Inside: How to create a dream calm-down corner using printable tools. Emotions can be big and scary for kids. Giving kids concrete tools to help identify and work through emotions helps them gain the skills to regulate emotions in a healthy way.
One of the biggest challenges young children face is learning to regulate big emotions and impulses. This means that teaching our kids how to handle their emotions is one of our biggest challenges as a parent too.
Creating a calm-down corner that your child can use when they have big emotions provides a space for them to actually feel those emotions and also something to do with all of that emotional energy.
Imagine giving your child the gift of having strategies for how to work through feelings of frustration, sadness, anger, and worry — and then how to come out on the other side, all the stronger for having truly felt and faced their feelings.
Why Does Your Child Need a Calm-Down Corner?
The brain systems that underlie self-regulation abilities are developing across all of childhood and in the teenage years as well. While your teen probably won’t use that same calm-down corner, they will use those foundational skills they learned there.
A calm-down space is something that can grow with your child — they can use this for years. The part of the brain underlying the self-regulation system becomes online and fully organized at about the age of three. Rapid development continues in that system until about the age of 5. The system matures between the ages of 5 to 7, with girls being a little ahead of boys.
This is why I call learning self-regulation skills and strategies — The Most Important Skill to Teach Children.
While it may take a long time to see the fruit of your efforts in helping your child learn to self-regulate — the truth is you are teaching them skills they will use for their whole life.
Secondly, emotions are abstract and hard to understand for children. Even as adults, we struggle to put words to our emotions and to authentically express them.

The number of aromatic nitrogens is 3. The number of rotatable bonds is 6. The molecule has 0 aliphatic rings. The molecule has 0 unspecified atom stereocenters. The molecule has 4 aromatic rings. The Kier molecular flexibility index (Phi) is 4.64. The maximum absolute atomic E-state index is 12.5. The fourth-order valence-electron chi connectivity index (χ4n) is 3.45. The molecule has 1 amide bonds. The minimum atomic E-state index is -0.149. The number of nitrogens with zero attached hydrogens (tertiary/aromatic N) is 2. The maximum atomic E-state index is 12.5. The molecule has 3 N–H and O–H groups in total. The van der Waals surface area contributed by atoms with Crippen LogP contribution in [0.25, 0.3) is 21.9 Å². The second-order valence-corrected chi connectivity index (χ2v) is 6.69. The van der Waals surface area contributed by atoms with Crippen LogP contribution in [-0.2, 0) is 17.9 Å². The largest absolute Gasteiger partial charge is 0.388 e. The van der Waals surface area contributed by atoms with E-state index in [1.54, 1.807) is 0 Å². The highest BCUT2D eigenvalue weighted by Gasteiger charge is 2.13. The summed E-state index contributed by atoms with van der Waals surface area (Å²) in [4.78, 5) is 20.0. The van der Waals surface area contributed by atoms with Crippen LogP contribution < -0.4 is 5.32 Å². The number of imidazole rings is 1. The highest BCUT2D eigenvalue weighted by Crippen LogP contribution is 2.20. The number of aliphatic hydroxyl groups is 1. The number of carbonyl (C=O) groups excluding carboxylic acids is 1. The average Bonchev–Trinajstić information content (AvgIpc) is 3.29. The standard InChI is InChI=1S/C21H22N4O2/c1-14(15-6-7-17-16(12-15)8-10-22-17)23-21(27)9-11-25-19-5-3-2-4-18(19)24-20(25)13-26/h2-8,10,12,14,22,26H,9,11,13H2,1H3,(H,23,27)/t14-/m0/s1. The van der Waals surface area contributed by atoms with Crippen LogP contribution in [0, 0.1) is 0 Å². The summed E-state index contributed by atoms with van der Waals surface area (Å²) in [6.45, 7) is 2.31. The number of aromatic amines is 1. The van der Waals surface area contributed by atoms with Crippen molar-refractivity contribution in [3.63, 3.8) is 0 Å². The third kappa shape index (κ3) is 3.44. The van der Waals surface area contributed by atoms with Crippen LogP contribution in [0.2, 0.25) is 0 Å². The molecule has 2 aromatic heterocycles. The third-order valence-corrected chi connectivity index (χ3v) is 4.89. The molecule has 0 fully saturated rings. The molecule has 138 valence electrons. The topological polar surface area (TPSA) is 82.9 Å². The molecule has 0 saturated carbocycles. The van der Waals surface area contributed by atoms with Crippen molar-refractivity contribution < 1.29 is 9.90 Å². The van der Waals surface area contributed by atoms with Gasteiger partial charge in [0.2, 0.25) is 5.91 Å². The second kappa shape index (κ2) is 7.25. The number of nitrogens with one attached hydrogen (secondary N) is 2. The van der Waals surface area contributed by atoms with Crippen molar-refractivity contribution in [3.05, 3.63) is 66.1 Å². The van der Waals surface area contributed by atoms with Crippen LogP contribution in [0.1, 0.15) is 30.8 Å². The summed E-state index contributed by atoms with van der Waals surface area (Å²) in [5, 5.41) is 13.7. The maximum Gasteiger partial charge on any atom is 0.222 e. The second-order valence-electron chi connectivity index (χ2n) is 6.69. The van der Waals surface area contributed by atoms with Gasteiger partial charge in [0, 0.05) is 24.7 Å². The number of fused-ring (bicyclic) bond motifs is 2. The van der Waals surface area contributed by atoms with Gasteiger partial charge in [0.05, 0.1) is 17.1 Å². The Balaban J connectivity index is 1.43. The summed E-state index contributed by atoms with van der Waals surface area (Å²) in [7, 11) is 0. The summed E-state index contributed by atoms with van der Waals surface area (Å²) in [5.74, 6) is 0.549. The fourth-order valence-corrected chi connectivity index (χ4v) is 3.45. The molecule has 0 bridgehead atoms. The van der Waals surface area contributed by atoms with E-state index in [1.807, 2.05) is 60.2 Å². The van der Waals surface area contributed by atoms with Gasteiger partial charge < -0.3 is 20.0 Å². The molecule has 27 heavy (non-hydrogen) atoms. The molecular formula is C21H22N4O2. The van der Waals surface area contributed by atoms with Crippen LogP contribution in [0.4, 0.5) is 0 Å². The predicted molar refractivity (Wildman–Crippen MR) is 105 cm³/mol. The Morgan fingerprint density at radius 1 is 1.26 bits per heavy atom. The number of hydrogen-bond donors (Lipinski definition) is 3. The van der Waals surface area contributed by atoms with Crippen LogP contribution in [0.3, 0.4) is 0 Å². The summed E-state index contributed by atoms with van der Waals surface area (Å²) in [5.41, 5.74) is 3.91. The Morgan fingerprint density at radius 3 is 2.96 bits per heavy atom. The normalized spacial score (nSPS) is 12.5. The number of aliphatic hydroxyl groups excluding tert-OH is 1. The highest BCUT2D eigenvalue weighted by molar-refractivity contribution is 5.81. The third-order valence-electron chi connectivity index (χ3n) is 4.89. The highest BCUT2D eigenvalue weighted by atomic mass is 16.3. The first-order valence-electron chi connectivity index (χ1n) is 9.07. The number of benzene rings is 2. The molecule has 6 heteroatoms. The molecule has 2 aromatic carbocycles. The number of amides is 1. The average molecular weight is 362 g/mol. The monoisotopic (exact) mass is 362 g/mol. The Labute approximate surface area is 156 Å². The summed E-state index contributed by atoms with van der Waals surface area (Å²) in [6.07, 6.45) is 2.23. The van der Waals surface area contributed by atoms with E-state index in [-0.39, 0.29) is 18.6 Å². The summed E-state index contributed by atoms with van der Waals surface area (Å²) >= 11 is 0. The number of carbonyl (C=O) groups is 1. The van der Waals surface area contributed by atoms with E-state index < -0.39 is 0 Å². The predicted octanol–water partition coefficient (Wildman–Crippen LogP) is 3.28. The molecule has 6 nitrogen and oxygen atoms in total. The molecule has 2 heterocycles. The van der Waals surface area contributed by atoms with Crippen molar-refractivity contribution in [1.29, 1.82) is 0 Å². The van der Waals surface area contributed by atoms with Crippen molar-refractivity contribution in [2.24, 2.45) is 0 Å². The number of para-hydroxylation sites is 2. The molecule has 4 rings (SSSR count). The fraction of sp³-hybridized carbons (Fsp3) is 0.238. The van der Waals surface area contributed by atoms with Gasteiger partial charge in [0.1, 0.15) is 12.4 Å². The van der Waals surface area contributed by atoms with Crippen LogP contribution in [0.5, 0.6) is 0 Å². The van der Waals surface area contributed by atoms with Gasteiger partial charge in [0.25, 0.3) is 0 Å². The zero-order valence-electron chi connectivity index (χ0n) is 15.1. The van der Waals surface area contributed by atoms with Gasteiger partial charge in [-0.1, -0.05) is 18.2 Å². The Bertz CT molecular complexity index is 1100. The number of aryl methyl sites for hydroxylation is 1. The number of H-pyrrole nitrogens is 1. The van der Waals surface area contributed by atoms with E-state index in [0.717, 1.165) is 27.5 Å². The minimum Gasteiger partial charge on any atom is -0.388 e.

Because of the abstract nature of emotion, children may not realize that what they are feeling –– is actually an emotion. They simply feel a lot of something, and then they act on it — often impulsively.
Children also don’t realize that emotions come and go — that they will not feel this big emotion forever.
Putting together a physical calm-down corner helps make abstract emotions something more concrete — something they can see and name. As they learn to name that feeling, they are also acknowledging it. This isn’t just a cute space, having a physical space to go when you have big emotions can be surprisingly powerful for kids.
Visual cues with names of emotions and images of emotions can help children orient themselves in what can feel like a storm inside their bodies. Think of your Mindful Feeling Space as a port in the storm — a place to literally hold space for your child’s emotions — not just in your home, but also in your heart.
How To Create a Calm Down Corner: Help Your Child Regulate Big Emotions
There are really just two things you need in a calm-down corner:
- Tools to help identify emotions (posters, cards, stuffies with emotion faces, books).
- Tools to help children mindfully work through their emotions (pinwheel to encourage deep breathing, sensory items like non-sticky putty, stuffie for belly breathing, favorite books, favorite music, fluffy chair, or blanket).
Mindfully experiencing emotions means we are aware of our emotions, we name them, and we experience them. Being mindful of our feelings leads to being able to respond rather than react.
This is the heart of emotion regulation — flexible responding, rather than automatic reacting.